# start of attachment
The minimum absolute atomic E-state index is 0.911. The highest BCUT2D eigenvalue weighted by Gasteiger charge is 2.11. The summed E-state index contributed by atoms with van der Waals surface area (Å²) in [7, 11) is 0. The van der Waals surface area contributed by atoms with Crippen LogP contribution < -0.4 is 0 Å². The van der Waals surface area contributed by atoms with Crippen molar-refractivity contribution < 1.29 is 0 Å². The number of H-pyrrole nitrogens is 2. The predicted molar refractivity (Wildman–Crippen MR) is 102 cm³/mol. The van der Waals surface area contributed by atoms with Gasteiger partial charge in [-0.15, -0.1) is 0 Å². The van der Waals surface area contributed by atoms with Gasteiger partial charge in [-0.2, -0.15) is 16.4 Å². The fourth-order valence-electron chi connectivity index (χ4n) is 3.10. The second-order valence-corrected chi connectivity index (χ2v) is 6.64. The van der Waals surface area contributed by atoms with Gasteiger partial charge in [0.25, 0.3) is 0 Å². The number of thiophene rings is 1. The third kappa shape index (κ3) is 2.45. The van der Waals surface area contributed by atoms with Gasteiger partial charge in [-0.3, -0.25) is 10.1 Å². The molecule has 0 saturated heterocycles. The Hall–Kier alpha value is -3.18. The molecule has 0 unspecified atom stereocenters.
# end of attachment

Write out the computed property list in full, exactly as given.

The minimum absolute atomic E-state index is 0.911. The highest BCUT2D eigenvalue weighted by Gasteiger charge is 2.11. The summed E-state index contributed by atoms with van der Waals surface area (Å²) in [7, 11) is 0. The van der Waals surface area contributed by atoms with Crippen LogP contribution < -0.4 is 0 Å². The van der Waals surface area contributed by atoms with Crippen molar-refractivity contribution < 1.29 is 0 Å². The number of H-pyrrole nitrogens is 2. The predicted molar refractivity (Wildman–Crippen MR) is 102 cm³/mol. The van der Waals surface area contributed by atoms with Gasteiger partial charge in [-0.15, -0.1) is 0 Å². The van der Waals surface area contributed by atoms with Gasteiger partial charge in [-0.2, -0.15) is 16.4 Å². The fourth-order valence-electron chi connectivity index (χ4n) is 3.10. The second-order valence-corrected chi connectivity index (χ2v) is 6.64. The van der Waals surface area contributed by atoms with Gasteiger partial charge in [0.25, 0.3) is 0 Å². The number of thiophene rings is 1. The third kappa shape index (κ3) is 2.45. The van der Waals surface area contributed by atoms with Gasteiger partial charge in [-0.3, -0.25) is 10.1 Å². The molecule has 0 saturated heterocycles. The Hall–Kier alpha value is -3.18. The molecule has 0 unspecified atom stereocenters.